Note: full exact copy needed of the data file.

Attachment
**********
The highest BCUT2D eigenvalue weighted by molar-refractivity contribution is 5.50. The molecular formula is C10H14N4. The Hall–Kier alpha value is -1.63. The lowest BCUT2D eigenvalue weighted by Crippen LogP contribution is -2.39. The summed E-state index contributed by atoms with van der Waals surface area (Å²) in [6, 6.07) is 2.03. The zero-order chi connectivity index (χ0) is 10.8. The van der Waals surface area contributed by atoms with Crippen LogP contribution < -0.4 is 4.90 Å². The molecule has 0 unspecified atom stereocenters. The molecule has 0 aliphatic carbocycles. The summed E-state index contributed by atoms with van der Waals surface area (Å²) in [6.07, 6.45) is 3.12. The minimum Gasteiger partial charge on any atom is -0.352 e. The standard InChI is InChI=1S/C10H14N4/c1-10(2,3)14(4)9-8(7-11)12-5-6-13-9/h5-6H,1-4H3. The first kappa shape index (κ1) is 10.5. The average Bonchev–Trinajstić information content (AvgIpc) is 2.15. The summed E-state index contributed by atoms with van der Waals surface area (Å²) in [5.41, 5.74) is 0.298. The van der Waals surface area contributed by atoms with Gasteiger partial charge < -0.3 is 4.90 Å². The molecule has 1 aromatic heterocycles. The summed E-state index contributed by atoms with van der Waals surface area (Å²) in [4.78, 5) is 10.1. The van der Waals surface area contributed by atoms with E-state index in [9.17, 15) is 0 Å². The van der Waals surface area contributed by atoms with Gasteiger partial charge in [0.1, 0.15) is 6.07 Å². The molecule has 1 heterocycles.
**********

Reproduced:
The highest BCUT2D eigenvalue weighted by molar-refractivity contribution is 5.50. The molecular formula is C10H14N4. The Hall–Kier alpha value is -1.63. The lowest BCUT2D eigenvalue weighted by Crippen LogP contribution is -2.39. The summed E-state index contributed by atoms with van der Waals surface area (Å²) in [6, 6.07) is 2.03. The zero-order chi connectivity index (χ0) is 10.8. The van der Waals surface area contributed by atoms with Crippen LogP contribution < -0.4 is 4.90 Å². The molecule has 0 unspecified atom stereocenters. The molecule has 0 aliphatic carbocycles. The summed E-state index contributed by atoms with van der Waals surface area (Å²) in [6.07, 6.45) is 3.12. The minimum Gasteiger partial charge on any atom is -0.352 e. The standard InChI is InChI=1S/C10H14N4/c1-10(2,3)14(4)9-8(7-11)12-5-6-13-9/h5-6H,1-4H3. The first kappa shape index (κ1) is 10.5. The average Bonchev–Trinajstić information content (AvgIpc) is 2.15. The summed E-state index contributed by atoms with van der Waals surface area (Å²) in [5.41, 5.74) is 0.298. The van der Waals surface area contributed by atoms with Gasteiger partial charge < -0.3 is 4.90 Å². The molecule has 1 aromatic heterocycles. The summed E-state index contributed by atoms with van der Waals surface area (Å²) in [4.78, 5) is 10.1. The van der Waals surface area contributed by atoms with E-state index in [9.17, 15) is 0 Å². The van der Waals surface area contributed by atoms with Gasteiger partial charge in [0.1, 0.15) is 6.07 Å². The molecule has 1 heterocycles.